This picture shows the young artist’s remarkable sympathy for his sitter, capturing the character of the old man who relaxes on a bench with his faithful friend, Trimmer. As well as being a first commission, this picture is also one of the last that Munnings would complete with sight in both eyes. In 1899, at the age of 20, damage caused by a bramble whilst lifting his dog over a style, caused him to lose sight in his right eye. He later wrote “This has been a handicap to me always … What wouldn’t I give to see with two eyes again!”
Despite having to take a year off painting to recover from his accident, 1899 proved to be a year of some success. Munnings had his first paintings accepted for the Royal Academy’s annual
Summer Exhibition, and he would continue to have works exhibited there every year, virtually uninterrupted, until his death in 1959.
In the first years of the 20th century, Munnings experimented with pastels, watercolours and oils. Attending the Académie Julian in Paris and drawing and painting, either in his studio at Mendham or outside “en plein air”. The historic influences of Gainsborough, Constable and the Impressionists can all be seen in his work at this time, but he soon began to develop his own inimitable style and techniques. Looking back, he remembers “Fresh discoveries of all that paint could do led me on … What joy there was in finding out and seeing colour – becoming aware of beauties in everything, beauties never seen before.”. Munnings appreciated the appeal of the rural scene, and some of the museum’s now most popular pictures depict the Ringland Hills and countryside around Norwich. They also include a number of gypsy models.
By 1910 Munnings had long been aware of the Newlyn School of Art in Cornwall and the quality of light in that part of the country which had drawn artists there since the 1880s. In 1911 he decided to settle south of Newlyn in Lamorna Cove. There was already a small group of working artists who included Samuel John Lamorna Birch and Harold and Laura Knight. Munnings’ natural charisma and skills as a raconteur ensured that he quickly became a central figure within the colony. Laura Knight, who remained his lifelong friend, recalls the vitality he exuded “He was the stable, the artist, the poet, the very land itself!”. It was in Cornwall that Munnings met his first wife, Florence.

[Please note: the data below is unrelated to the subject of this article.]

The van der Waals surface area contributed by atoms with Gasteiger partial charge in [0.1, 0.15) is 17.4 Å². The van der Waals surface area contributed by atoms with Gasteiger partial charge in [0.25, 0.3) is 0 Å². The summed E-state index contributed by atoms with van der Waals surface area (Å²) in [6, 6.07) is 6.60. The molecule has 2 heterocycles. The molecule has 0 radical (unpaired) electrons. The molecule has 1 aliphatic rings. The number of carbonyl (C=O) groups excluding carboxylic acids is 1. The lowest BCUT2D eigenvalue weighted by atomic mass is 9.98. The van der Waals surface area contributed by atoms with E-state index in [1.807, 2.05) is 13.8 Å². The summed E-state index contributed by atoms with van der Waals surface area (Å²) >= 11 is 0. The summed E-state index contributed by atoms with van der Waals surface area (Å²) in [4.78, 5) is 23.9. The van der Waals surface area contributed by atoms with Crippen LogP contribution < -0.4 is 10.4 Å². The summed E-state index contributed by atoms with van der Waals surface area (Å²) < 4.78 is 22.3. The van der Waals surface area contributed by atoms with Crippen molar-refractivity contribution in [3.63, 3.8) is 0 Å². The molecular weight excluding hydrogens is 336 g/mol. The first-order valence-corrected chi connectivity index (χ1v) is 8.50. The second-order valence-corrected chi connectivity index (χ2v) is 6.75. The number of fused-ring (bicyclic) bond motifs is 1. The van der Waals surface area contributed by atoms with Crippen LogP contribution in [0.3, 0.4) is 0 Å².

After the outbreak of the First World War in 1914, Munnings made various attempts to enlist in the forces but was always rejected on the grounds of the blindness in his right eye. In 1916, with the help of an acquaintance, he began work as a strapper with the Remounts at Calcot Park, Reading. Using his familiarity with horses, he would check over and care for them as they arrived from Canada before being moved across the Channel for active service in France. Then, in 1918, Munnings was selected by the art critic Paul Konody to go to France as an official war artist for the Canadian Cavalry Brigade. During his time there he produced a number official paintings of officers, men and horses. He also made many informal pencil and painted sketches that provide a more personal glimpse of life behind the Front.
1919 proved a pivotal year for Munnings. After returning from France, a collection of his pre-war Cornwall paintings sold to a London gallery. This gave him the “the nest egg” he needed to purchase a house – he had studios in London, Cornwall and Norfolk still and his horses and belongings were scattered between them – so, Castle House, was found and bought for the sum of £1800.
In addition, forty-five of Munnings’ Canadian Cavalry Brigade paintings were exhibited in the Canadian War Records Exhibition at the Royal Academy. Of particular note was a portrait of General Seely on his war horse, Warrior. Warrior was later the subject of a book, written by Seely, later Lord Mottistone, and illustrated by Munnings.
echoes the same sentiments and is a direct criticism of the Tate gallery, whom Munnings considered a proponent of Modern Art. The painting’s critical impact is almost non-existent today but its contemporary audience would have greeted it with an affirming chuckle. The New York Times cited it as reminiscent of William Hogarth’s comments on his 18th Century contemporaries.